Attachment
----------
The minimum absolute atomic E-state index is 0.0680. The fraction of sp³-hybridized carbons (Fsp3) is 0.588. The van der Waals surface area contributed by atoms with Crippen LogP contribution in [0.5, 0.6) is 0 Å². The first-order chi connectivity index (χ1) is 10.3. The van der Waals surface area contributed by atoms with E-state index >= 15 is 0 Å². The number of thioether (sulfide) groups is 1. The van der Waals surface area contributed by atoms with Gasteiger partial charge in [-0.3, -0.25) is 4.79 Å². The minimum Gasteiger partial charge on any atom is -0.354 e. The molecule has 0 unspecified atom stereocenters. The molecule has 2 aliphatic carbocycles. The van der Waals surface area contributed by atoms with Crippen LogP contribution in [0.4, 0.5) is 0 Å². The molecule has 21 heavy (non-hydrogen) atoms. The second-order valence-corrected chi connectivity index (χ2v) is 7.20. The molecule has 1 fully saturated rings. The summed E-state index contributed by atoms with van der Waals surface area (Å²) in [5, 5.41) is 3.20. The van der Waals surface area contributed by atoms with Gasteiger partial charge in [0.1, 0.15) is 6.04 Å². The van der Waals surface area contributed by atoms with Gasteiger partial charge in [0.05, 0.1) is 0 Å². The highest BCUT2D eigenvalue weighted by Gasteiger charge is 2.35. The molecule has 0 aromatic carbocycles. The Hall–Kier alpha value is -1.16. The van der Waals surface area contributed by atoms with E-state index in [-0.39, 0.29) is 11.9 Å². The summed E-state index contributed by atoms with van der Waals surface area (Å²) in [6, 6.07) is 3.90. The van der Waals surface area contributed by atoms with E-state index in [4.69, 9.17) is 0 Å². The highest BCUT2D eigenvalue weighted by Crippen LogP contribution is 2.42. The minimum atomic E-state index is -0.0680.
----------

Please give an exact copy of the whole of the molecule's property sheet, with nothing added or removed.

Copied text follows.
The minimum absolute atomic E-state index is 0.0680. The fraction of sp³-hybridized carbons (Fsp3) is 0.588. The van der Waals surface area contributed by atoms with Crippen LogP contribution in [0.5, 0.6) is 0 Å². The first-order chi connectivity index (χ1) is 10.3. The van der Waals surface area contributed by atoms with E-state index >= 15 is 0 Å². The number of thioether (sulfide) groups is 1. The van der Waals surface area contributed by atoms with Gasteiger partial charge in [-0.3, -0.25) is 4.79 Å². The minimum Gasteiger partial charge on any atom is -0.354 e. The molecule has 0 unspecified atom stereocenters. The molecule has 2 aliphatic carbocycles. The van der Waals surface area contributed by atoms with Crippen LogP contribution in [0.4, 0.5) is 0 Å². The molecule has 21 heavy (non-hydrogen) atoms. The second-order valence-corrected chi connectivity index (χ2v) is 7.20. The molecule has 1 fully saturated rings. The summed E-state index contributed by atoms with van der Waals surface area (Å²) in [5, 5.41) is 3.20. The van der Waals surface area contributed by atoms with Gasteiger partial charge in [0.1, 0.15) is 6.04 Å². The van der Waals surface area contributed by atoms with Gasteiger partial charge in [0.05, 0.1) is 0 Å². The highest BCUT2D eigenvalue weighted by Gasteiger charge is 2.35. The molecule has 0 aromatic carbocycles. The Hall–Kier alpha value is -1.16. The van der Waals surface area contributed by atoms with E-state index in [-0.39, 0.29) is 11.9 Å². The summed E-state index contributed by atoms with van der Waals surface area (Å²) in [6, 6.07) is 3.90. The van der Waals surface area contributed by atoms with E-state index in [4.69, 9.17) is 0 Å². The highest BCUT2D eigenvalue weighted by Crippen LogP contribution is 2.42. The minimum atomic E-state index is -0.0680.